Managing Multiple Projects

Managing Multiple Projects

Daniel M. Brandon (Christian Brothers University, USA)
Copyright: © 2006 |Pages: 34
DOI: 10.4018/978-1-59140-693-8.ch016
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Abstract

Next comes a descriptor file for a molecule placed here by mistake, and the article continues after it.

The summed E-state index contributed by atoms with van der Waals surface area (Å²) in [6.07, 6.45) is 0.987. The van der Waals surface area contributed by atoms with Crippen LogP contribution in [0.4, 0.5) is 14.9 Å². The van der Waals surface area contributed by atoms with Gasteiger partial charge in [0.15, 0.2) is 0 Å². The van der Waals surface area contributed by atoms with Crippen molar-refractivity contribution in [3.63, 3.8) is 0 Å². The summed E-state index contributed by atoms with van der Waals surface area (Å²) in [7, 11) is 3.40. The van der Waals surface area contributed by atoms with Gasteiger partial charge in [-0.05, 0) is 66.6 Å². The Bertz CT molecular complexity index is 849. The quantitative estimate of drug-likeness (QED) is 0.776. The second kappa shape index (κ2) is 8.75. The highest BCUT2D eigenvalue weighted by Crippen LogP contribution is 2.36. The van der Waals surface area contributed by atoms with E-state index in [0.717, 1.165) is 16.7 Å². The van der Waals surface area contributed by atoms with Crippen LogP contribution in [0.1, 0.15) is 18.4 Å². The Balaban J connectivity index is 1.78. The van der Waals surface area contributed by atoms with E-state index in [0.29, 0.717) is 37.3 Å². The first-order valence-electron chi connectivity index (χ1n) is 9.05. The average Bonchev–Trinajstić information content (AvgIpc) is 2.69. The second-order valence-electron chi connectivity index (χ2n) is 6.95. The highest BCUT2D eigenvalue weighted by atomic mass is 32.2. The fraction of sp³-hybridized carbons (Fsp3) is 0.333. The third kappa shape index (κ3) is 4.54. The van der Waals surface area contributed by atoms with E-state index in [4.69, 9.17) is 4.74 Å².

Managing IT projects and being on an IT project team used to be simpler. PMs typically had one project to manage, and team members were on only one team. All the team members were located in close geographic proximity, and the work was all done at the workplace. Currently the project landscape has become much more complex, where everyone is concerned with multiple projects and teams may be spread out all over the world. The business needs of cutting costs and being quicker to market have increased the pressures on project teams and their managers. According to the “Chaos Report” from the Standish Group (2004), unqualified IT project success only occurs in about one third of IT projects,. To improve this success rate, many associations (such as the IT Governance Institute) and companies are investigating broad IT governance issues. In regard to project management, these broad issues include such matters as project portfolio management, corporate-wide comprehensive standard project policies and procedures, and project knowledge management. As a vehicle for such consolidation and standardization and to deal with the complexities of project teams, companies have started to establish a Project management office (PMO). The PMO, its key current functions, and the future role of the PMO in global projects, project management maturity, Web portals, and strategic planning are discussed further in this chapter.

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